Rep. Shalala Votes to Raise the Minimum Wage, Increasing Pay for Up to 33 Million Workers

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Miami's Community Newspapers

Bill would increase the minimum wage to $15 by 2025 & raise wages for approximately 140,000 workers in Florida’s 27th Congressional District

 

Rep. Donna Shalala (D-FL) voted to pass the Raise the Wage Act, a landmark piece of legislation that will gradually increase the federal minimum wage to $15 over the next six years. Independent economic analysis estimates that the bill, which Rep. Shalala proudly cosponsored, would increase pay for up to 33 million American workers, including hundreds of thousands of workers in Miami-Dade County and nearly 2.4 million Floridians – more than a quarter of Florida’s workforce.


 

“For years, tens of thousands of people in my district have been working two – sometimes three – jobs to keep a roof over their heads and food on the table for their families,” said Rep. Shalala. “In the United States, and in particular in Miami-Dade County, where the cost of living is only going up, no one who works full-time should live in poverty.”

 

The Raise the Wage Act would provide the first increase in the federal minimum wage in over 10 years – the longest stretch in history without a minimum wage increase.  Currently, a full-time worker earning the federal minimum wage cannot afford to rent a two-bedroom home anywhere in the United States. According to the Congressional Budget Office, the Raise the Wage Act would directly increase the wages of nearly 17 million workers and lift more than 1.3 million Americans out of poverty, including 600,000 children.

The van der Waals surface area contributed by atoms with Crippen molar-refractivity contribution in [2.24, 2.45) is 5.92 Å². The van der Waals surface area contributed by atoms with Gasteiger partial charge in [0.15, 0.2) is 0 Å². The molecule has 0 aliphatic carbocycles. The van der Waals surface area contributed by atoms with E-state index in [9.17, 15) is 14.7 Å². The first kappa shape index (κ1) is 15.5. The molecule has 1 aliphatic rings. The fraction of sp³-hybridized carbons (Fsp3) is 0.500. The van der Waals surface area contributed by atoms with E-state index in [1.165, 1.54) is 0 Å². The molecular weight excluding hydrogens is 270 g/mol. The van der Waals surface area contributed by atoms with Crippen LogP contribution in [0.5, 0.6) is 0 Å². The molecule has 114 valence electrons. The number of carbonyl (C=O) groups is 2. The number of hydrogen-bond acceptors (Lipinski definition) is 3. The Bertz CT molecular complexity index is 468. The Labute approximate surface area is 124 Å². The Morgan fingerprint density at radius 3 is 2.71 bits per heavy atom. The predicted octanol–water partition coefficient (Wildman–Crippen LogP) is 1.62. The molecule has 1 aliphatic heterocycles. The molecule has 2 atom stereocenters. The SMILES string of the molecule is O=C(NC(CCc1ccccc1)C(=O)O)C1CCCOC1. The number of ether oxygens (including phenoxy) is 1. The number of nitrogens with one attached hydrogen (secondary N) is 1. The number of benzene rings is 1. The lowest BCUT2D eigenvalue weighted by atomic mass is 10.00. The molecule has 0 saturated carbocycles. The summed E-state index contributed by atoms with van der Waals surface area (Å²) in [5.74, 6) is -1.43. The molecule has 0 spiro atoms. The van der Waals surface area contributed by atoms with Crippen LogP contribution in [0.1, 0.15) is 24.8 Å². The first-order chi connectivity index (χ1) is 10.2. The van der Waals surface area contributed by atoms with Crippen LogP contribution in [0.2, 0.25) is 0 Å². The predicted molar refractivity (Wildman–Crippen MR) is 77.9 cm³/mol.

The Raise the Wage Act of 2019 would:

  • Incrementally increase the federal minimum wage from $7.25 to $15 over the next six years, lifting millions of American workers out of poverty and stimulating local economies;

 

  • Index future increases of the federal minimum wage to median wage growth to ensure the value of the minimum wage does not diminish again over time;

 

  • Guarantee that tipped workers, youth workers, and workers with disabilities are paid at least the full federal minimum wage by phasing out the subminimum wages that allow these workers to be paid below $7.25 an hour; and

 

  • Raise wages for approximately 140,000 workers in Florida’s 27th Congressional District.

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